Why Are Patients Gaining Consciousness During Surgery?

17th September 2014

The Royal College of Anaesthetists and Association of Anaesthetists of Great Britain and Ireland suggested that this happens during one in every 19,000 operations, after studying three million operations over a one year period.

Most cases have occurred as a result of patients being given particular drugs such as muscle-relaxant medication, administered along with drugs that reduce consciousness. In some cases, experts have suggested that patients may not have been given the appropriate balance of medication resulting in them being paralysed, but having some level of awareness.

It was reported that many cases were experienced by women undergoing Caesarean sections. One in 670 women could gain consciousness during this type of surgery under general anaesthetic. Experts have argued that this may be due to the balance of medication administered, as the mother needs to be unconscious whilst the baby is still kept awake.

Patients have described feeling awake, while also experiencing paralysis, meaning they were unable to alert staff. Although these cases are extremely rare, it is worrying that these situations have been experienced by some patients. Incidents like this can be extremely traumatic resulting in long-term psychological harm. Anaesthetists must pay greater attention to ensure that these cases do not happen, however small the number of occurred episodes is.

At Fletchers we are experts in dealing with claims of medical negligence and understand how distressing it can be to experience mistakes whilst you’re in the care of a professional. For many patients who undergo surgery, the procedure is carried out to the highest standards but for some people this is not the case and they may be able to make a claim for negligence. If you or a family member has been through a traumatic operation that has resulted in further harm, then we may be able to help you get the compensation you deserve.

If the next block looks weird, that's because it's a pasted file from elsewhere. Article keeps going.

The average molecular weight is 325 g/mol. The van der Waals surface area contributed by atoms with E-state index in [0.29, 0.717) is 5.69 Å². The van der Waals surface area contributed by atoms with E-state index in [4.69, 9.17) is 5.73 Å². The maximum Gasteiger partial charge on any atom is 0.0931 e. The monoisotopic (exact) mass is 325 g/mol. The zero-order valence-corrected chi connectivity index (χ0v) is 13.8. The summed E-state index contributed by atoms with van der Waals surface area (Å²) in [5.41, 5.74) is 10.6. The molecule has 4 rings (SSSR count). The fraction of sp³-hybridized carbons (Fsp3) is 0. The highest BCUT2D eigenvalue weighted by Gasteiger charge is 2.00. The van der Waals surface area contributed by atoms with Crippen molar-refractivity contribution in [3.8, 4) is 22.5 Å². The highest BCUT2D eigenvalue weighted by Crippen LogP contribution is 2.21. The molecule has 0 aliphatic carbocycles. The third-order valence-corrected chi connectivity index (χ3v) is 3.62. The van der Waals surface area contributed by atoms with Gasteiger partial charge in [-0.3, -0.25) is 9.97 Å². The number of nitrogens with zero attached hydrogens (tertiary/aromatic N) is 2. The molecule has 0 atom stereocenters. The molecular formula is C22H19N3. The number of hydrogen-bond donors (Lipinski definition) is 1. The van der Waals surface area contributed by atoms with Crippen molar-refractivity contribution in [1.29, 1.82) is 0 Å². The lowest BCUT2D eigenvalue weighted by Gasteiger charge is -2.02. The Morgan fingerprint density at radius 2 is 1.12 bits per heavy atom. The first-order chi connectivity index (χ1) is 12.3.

Further Reading…

Breast screen error could have been found earlier

25th May 2018

Professor Peter Sasieni is the Deputy Director of the Centre for Cancer Prevention at Queen Mary University of London has written an open letter to the Lancet expressing concerns that the error with regards to breast cancer screening patients age 60-70 may have extended as far back as 2004/5 rather than just 2009.

Take the first step now, you have nothing to lose

  • Top Ranked Leading Individual - Chambers UK 2016
  • The Sunday Times Top 100 - Best Companies To Work For 2016
  • The Lawyer UK200 - Listed Firm 2015
  • The Law Society - Clinical Negligence
  • The Legal 500 - Leading Firm 2015
  • The Investors In People Awards 2016 - Winner
  • Lexcel - Excellence in Legal Practice Management and Client Care
  • IIP - Investors in People
  • sia - Spinal Injuries Association
  • MASS - Motor Accident Solicitors Society
  • Apil - Association of Personal Injury Lawyers
  • Headway - The Brain Injury Association
  • avma - Action Against Medical Accidents
  • Backup Trust - Transforming Lives After Spinal Cord Injury
  • Child Brain Injury Trust
  • Cyber Essentials
Any Questions?

We know that making a claim can raise a few questions, here are some of the ones we get asked most often.

Read our FAQs

Contact Details
03300 080 321
Dukes House, 34 Hoghton Street, Southport, PR9 0PU
St James's Tower, 7 Charlotte Street, Manchester, M1 4DZ
Map of the UK